Posts tagged ‘solo parenthood’
By Beth Neuman
When a dad’s relationship with his children’s mother ends, there are only two ways for him to (legally) ensure that he will remain an active, involved parent: a negotiated custody settlement or successful litigation. In either situation, the father must be prepared to demonstrate his competence, character and commitment as a responsible parent. No court will approve a sole or joint custody agreement, unless the custodial parent provides a clean, safe home and effective and attentive child care. So, despite the emotional chaos and legal wrangling that surrounds him, divorcing dads must find the time and energy to maintain or strengthen their relationships with their children.
For many fathers, the advice to become more involved in child-rearing is unnecessary. These dads have been significantly involved in every aspect of their children’s growth and development. Unfortunately, economic forces, misplaced priorities, or outdated notions of fatherhood have kept some dads from proving they can be effective parents.
There is no official checklist or magic formula for fathers seeking to prove they can be responsible caregivers, but there are some basic do’s and don’ts for any newly single father:
1. Spend time with your children and get involved in their after-school activities, such as athletics, music, dance, etc.
2. Take an active role in the children’s academic development by helping them with their homework and meeting with their teachers regularly.
3. Foster positive moral development and encourage attendance at church, synagogue or mosque.
4. Assist in helping solve your children’s problems, whether they be large or small.
1. Lose your temper in front of your kids. Despite the stress of divorce, you must try to control your emotions.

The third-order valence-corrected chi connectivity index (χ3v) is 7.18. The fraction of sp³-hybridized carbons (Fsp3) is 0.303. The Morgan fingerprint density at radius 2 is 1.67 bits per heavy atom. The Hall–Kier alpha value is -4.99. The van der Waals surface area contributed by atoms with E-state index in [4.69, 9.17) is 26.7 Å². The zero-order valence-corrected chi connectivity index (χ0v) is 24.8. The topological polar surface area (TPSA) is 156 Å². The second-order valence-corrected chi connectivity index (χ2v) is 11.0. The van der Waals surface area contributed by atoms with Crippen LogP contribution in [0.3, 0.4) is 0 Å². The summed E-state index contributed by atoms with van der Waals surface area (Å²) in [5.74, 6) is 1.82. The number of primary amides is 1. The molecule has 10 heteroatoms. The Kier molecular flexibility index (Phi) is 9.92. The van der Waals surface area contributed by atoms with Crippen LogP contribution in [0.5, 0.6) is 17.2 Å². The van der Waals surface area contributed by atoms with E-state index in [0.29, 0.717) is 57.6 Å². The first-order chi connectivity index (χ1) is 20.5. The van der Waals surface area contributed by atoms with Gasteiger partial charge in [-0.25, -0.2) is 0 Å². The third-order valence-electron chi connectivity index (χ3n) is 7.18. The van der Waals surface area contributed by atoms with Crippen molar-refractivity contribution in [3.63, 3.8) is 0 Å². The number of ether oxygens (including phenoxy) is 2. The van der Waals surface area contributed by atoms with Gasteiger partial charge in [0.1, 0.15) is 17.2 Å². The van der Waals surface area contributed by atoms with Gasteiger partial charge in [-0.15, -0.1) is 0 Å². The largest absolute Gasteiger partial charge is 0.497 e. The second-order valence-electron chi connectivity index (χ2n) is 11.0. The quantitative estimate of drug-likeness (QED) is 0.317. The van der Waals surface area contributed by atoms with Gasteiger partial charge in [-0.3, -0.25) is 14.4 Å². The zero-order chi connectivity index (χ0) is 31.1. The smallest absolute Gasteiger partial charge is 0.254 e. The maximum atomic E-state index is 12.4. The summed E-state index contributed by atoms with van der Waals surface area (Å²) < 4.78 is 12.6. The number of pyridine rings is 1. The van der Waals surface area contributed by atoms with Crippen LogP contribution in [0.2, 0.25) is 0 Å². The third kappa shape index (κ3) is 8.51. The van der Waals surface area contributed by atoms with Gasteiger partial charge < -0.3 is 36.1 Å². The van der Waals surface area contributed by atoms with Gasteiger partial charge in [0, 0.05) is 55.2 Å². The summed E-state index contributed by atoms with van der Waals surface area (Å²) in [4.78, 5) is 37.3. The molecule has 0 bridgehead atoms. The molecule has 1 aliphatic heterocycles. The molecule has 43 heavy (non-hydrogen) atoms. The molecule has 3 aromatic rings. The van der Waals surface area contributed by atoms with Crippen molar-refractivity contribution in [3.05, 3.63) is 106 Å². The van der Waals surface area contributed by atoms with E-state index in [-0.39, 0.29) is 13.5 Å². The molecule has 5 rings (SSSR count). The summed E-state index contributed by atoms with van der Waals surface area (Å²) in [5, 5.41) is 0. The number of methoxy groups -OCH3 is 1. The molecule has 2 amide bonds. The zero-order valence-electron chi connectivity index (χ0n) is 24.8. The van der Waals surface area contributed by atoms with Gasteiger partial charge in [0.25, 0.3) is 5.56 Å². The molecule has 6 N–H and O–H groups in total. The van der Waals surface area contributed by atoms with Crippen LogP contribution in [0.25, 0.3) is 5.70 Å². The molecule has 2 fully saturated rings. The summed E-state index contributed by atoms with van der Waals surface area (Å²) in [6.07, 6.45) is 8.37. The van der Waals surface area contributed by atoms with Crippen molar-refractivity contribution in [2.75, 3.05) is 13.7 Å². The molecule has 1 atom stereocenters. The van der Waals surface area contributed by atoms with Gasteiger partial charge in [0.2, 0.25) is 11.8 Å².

2. Try to be your children’s buddy. Impose and enforce (but not with corporal punishment) reasonable rules of behavior.
3. Interfere with the children’s relationship with their mother.
The bottom line is: get involved. If you have been hovering at the edges of your children’s lives, it’s time to get down on the floor or out in the park with them. Meet their friends and their friends’ parents. Take the kids biking, to the zoo, ballgames, to plays. Read to them, play games, fly a kite, go sledding. Reinforce a sense of belonging together. To the extent possible, share your hobbies with the kids and become involved in activities that interest them. Adjust your schedule to spend more time with your children. Talk, and listen to them.
Prepare for single fatherhood right now, even if you are still living with the children’s mother. Improve (or develop) your performance of child-care chores, such as cooking, laundry, housework, and grocery and clothes shopping. Learn by doing, or enroll in one of the numerous parenting classes at a community college or an adult education center.
The work and responsibilities of solo parenthood sometimes can cause a father to lose heart and doubt his parenting skills. These anxieties can lead to fathers accepting the role of a secondary parent with limited involvement in their children’s lives. But research shows that fathers need not worry. Several studies comparing the child-rearing skills of single fathers with those of single mothers found no difference between the two groups. If you think you can’t be an effective parent because you are a man, think again!
Many divorcing fathers will find that the transition from married dad to single dad can be accomplished with only a minor increase in effort and commitment. For others, a major realignment of priorities and lifestyle. In either case, when compared to the value of fatherhood to children, to fathers, and to society, the price is small.